City Council wants demolition permits to come with demographic details

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AUSTIN (KXAN) — In a rapidly growing city, that’s building up and out, the Austin City Council is looking more closely at what’s being torn down. So far this year, the city has issued 157 demolition permits for family homes and duplexes. That’s nearly double the number for the same time period two years ago. In east Austin, neighbors don’t need numbers to notice the trend.

“I’ve lived here for six years and in that time I’ve seen that large house go up, this house is being built right now, there are two giant houses that was one lot that got split into two houses,” Cheraya Esthers said, pointing to homes that surround her on the corner of Garden and Comal streets.

She’s lived in east Austin for six years. “I make a lot of my art here in my backyard. I share that space with my friends so I can have people come in and make pieces,” Esthers said. It’s her friends who are also trying to piece together what to do next.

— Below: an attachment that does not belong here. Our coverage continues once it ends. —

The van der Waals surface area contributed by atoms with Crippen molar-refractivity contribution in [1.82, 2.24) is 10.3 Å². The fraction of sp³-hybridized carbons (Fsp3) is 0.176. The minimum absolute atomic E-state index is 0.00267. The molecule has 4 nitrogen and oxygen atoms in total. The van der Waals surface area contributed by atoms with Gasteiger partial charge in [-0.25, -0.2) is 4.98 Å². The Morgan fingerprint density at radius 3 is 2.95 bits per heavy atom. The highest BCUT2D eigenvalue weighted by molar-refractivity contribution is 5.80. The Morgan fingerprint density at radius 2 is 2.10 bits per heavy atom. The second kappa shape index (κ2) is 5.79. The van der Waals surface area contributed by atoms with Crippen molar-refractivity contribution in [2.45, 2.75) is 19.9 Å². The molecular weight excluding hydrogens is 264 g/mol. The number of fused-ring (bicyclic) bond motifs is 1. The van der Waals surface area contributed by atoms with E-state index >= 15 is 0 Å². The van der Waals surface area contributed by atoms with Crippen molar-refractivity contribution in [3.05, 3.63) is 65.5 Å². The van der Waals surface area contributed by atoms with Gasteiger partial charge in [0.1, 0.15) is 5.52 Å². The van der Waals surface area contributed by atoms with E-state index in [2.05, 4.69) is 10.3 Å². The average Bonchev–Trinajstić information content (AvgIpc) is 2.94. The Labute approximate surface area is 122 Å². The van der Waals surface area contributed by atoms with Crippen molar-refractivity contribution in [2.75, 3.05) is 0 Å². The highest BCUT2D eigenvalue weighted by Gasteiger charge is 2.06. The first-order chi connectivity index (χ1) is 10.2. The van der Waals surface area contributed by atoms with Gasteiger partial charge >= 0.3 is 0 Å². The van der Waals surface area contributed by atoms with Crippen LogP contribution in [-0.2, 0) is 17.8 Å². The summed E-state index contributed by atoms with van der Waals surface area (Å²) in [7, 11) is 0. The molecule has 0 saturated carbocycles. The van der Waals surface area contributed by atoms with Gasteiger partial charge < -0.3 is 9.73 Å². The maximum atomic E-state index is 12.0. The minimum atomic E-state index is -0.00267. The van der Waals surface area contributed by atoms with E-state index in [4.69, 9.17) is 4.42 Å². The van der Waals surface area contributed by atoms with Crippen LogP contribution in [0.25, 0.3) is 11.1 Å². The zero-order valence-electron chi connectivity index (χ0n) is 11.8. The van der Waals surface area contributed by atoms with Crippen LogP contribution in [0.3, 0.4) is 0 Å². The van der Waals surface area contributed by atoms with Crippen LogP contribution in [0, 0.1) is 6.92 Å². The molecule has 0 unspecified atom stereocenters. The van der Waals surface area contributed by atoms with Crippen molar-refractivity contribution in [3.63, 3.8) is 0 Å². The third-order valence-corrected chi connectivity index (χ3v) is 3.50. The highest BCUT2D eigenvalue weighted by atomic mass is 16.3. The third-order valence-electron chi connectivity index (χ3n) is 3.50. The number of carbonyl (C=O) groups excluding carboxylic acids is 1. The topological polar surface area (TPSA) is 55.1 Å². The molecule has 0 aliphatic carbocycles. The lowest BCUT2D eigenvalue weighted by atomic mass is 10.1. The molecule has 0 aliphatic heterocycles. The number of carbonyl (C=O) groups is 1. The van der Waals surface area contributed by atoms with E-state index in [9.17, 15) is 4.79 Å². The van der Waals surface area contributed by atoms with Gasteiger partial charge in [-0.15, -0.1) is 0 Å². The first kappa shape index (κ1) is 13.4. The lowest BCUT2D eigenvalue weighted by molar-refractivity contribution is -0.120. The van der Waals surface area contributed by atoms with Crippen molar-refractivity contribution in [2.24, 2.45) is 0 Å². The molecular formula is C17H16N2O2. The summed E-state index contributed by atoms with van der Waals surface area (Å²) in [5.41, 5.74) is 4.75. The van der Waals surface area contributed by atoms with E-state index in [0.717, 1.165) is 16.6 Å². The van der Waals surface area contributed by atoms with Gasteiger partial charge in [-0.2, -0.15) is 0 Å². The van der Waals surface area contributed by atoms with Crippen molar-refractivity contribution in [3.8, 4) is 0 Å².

Property appraisal records show homes in the area have surged in value over the last few years. In 2012, a home was valued at just over $180,000. Four years later, that house is worth more than $330,000. Another home on the same street was valued at $231,000 in 2012  Four years later, that house is now worth more than $440,000.

“She lives here on the east side and her house just got bought out by condo developers and they had no other choice but to sell,” Esthers explained.

It’s a now common story with an end everyone is feeling. “It changes the whole financial demographic of the neighborhood,” Esthers said.

Back in January, the City Council passed a resolution asking city staff for regular reports of demolitions in Austin — a tool meant to hold on to housing that’s affordable. The move was meant to assure the city doesn’t inadvertently incentivize demos of the very housing it’s trying to preserve.

“Every year I cross my fingers and hope I can resign my lease,” Esthers said. “Every year.”

With every demolition, council now wants demographic information, such as race, whether there are children in the home and the incomes of family members. It’s up to city staff to figure out what it will take to deliver on that request and what it will mean for developers.

“It’s barely affordable, you know, we try to make it work,” Esthers said, as the city works to figure out a system that does. According to a memo from the Development Services Department and Neighborhood Housing and Community Development to the mayor and council, the city anticipates having a reporting system in place by May 31.

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